August 03, 2016 | By NACE Staff
How can liberal arts students leverage their degrees? That was one of three challenges addressed during the NACE 60th Anniversary Innovation Challenge at NACE16.
A team composed of Rocky Campbell of Lewis & Clark College, Jennifer Neef of the University of Illinois at Urbana-Champaign, Kathleen Brunet of UnitedHealth Group, Lorri Hrebicek of Maximus, and Linda Sloan of the University of St. Thomas – St. Paul Campus provided the winning submission for that challenge.
“As professionals who sit on both sides of the talent pipeline, we know that the skills development of a liberal arts education are critical in today’s global work force,” Campbell says. “… We know that there’s a disconnect between our students’ ability to articulate the skills they have learned in a liberal arts environment, and the employers’ ability to determine and validate those same skills. We believe that the liberal arts have been lost in translation.”
To overcome the challenges associated with articulating skills and experiences, the team developed a “translator,” a web-based tool that allows for two-way communication. Students and institutions are able to input information about the academic experience. The tool then “translates” this information into “world of work” skills.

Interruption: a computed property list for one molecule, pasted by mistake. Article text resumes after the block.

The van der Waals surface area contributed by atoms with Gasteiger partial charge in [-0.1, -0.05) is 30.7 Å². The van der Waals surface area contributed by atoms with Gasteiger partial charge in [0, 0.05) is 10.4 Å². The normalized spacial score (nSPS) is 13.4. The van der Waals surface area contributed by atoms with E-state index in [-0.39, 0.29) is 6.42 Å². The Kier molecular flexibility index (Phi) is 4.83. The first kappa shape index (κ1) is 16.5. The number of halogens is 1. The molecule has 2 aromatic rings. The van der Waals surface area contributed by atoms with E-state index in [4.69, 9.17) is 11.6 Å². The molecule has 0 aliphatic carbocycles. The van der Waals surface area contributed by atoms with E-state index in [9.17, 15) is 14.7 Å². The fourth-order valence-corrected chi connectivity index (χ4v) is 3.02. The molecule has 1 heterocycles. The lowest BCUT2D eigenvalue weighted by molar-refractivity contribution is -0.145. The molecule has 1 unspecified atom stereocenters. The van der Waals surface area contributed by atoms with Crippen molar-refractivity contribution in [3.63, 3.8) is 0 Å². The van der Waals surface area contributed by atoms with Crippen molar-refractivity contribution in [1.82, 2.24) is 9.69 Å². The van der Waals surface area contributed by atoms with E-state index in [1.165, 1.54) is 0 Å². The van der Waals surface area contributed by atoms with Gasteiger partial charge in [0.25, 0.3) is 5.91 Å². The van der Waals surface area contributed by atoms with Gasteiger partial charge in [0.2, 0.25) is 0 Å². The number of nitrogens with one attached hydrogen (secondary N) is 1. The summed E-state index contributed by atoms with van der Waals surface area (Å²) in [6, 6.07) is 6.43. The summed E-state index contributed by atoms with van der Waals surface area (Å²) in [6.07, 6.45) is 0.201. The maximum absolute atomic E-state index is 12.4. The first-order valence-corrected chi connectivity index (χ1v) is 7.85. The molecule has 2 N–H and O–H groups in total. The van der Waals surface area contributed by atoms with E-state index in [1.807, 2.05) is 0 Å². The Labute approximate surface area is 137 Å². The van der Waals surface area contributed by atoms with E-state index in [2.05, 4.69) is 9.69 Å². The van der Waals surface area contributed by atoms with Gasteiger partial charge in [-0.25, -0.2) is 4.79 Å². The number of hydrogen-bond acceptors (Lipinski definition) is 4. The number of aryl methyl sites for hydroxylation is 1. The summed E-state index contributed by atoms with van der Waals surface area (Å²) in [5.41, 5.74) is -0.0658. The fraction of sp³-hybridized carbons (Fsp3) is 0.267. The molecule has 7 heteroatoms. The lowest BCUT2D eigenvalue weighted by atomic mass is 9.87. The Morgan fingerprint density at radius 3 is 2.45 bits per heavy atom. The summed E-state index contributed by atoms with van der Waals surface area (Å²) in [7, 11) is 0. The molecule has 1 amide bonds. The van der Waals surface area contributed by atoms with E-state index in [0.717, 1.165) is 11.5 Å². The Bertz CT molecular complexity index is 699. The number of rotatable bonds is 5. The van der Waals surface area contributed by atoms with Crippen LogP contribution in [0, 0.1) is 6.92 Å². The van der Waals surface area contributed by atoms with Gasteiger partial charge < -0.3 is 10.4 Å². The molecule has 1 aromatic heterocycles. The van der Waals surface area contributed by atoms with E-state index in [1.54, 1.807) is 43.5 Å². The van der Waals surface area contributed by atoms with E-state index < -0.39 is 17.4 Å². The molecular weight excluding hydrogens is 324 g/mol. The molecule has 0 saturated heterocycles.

On the other end, employers can input the skills that are required to be successful in their position and the tool translates this into information about the academic experience that can be found on resumes that will allow them to determine if the talent they are seeking on a college campus has the skills needed to be successful on the job.
The team reports that it is confident that its idea will be effective because a similar tool has already been successful with military-to-career translation.
During NACE16 in Chicago, conference attendees joined 2015-16 NACE President Dawn Carter and members of the NACE Board of Directors in the NACE 60th Anniversary Innovation Challenge. Sponsored by Intuit, the challenge allowed teams to brainstorm, problem-solve, and establish best practices around three primary themes: STEAM, students with disabilities, and leveraging the liberal arts degree. The winning teams’ submissions are being covered in Spotlight. For the winning entry in the “students with disabilities” category, see Overcoming the Lack of Communication and Information About Disability Services.
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